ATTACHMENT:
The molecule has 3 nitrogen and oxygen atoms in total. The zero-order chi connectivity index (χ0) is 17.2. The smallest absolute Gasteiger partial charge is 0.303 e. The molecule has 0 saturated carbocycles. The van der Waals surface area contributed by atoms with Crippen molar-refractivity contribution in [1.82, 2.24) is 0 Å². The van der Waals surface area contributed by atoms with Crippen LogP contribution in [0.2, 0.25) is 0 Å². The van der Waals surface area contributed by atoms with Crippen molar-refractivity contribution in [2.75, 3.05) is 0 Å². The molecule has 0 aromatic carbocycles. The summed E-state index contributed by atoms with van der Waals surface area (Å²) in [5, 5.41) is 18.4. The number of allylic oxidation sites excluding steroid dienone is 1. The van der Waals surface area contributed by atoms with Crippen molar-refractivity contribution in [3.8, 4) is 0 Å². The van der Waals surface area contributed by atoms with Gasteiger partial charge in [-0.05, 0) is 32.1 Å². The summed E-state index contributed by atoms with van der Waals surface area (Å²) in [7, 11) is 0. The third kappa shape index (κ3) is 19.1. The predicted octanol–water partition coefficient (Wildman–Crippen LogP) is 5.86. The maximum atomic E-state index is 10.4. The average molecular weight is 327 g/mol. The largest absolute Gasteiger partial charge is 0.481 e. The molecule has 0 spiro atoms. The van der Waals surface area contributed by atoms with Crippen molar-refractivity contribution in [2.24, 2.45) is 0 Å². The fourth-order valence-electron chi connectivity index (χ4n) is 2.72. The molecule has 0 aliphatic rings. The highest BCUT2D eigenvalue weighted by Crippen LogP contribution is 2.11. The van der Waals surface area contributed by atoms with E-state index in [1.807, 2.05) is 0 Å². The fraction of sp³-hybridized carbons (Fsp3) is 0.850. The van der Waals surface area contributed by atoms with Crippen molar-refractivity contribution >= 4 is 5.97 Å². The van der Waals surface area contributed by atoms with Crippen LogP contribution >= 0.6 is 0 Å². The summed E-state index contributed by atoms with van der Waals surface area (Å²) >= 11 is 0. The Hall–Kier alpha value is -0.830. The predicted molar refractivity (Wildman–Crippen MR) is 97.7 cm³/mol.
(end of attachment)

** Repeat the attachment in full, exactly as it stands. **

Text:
The molecule has 3 nitrogen and oxygen atoms in total. The zero-order chi connectivity index (χ0) is 17.2. The smallest absolute Gasteiger partial charge is 0.303 e. The molecule has 0 saturated carbocycles. The van der Waals surface area contributed by atoms with Crippen molar-refractivity contribution in [1.82, 2.24) is 0 Å². The van der Waals surface area contributed by atoms with Crippen LogP contribution in [0.2, 0.25) is 0 Å². The van der Waals surface area contributed by atoms with Crippen molar-refractivity contribution in [2.75, 3.05) is 0 Å². The molecule has 0 aromatic carbocycles. The summed E-state index contributed by atoms with van der Waals surface area (Å²) in [5, 5.41) is 18.4. The number of allylic oxidation sites excluding steroid dienone is 1. The van der Waals surface area contributed by atoms with Crippen molar-refractivity contribution in [3.8, 4) is 0 Å². The van der Waals surface area contributed by atoms with Gasteiger partial charge in [-0.05, 0) is 32.1 Å². The summed E-state index contributed by atoms with van der Waals surface area (Å²) in [7, 11) is 0. The third kappa shape index (κ3) is 19.1. The predicted octanol–water partition coefficient (Wildman–Crippen LogP) is 5.86. The maximum atomic E-state index is 10.4. The average molecular weight is 327 g/mol. The largest absolute Gasteiger partial charge is 0.481 e. The molecule has 0 spiro atoms. The van der Waals surface area contributed by atoms with Crippen molar-refractivity contribution in [2.24, 2.45) is 0 Å². The fourth-order valence-electron chi connectivity index (χ4n) is 2.72. The molecule has 0 aliphatic rings. The highest BCUT2D eigenvalue weighted by Crippen LogP contribution is 2.11. The van der Waals surface area contributed by atoms with E-state index in [1.807, 2.05) is 0 Å². The fraction of sp³-hybridized carbons (Fsp3) is 0.850. The van der Waals surface area contributed by atoms with Crippen molar-refractivity contribution >= 4 is 5.97 Å². The van der Waals surface area contributed by atoms with Crippen LogP contribution >= 0.6 is 0 Å². The summed E-state index contributed by atoms with van der Waals surface area (Å²) >= 11 is 0. The Hall–Kier alpha value is -0.830. The predicted molar refractivity (Wildman–Crippen MR) is 97.7 cm³/mol.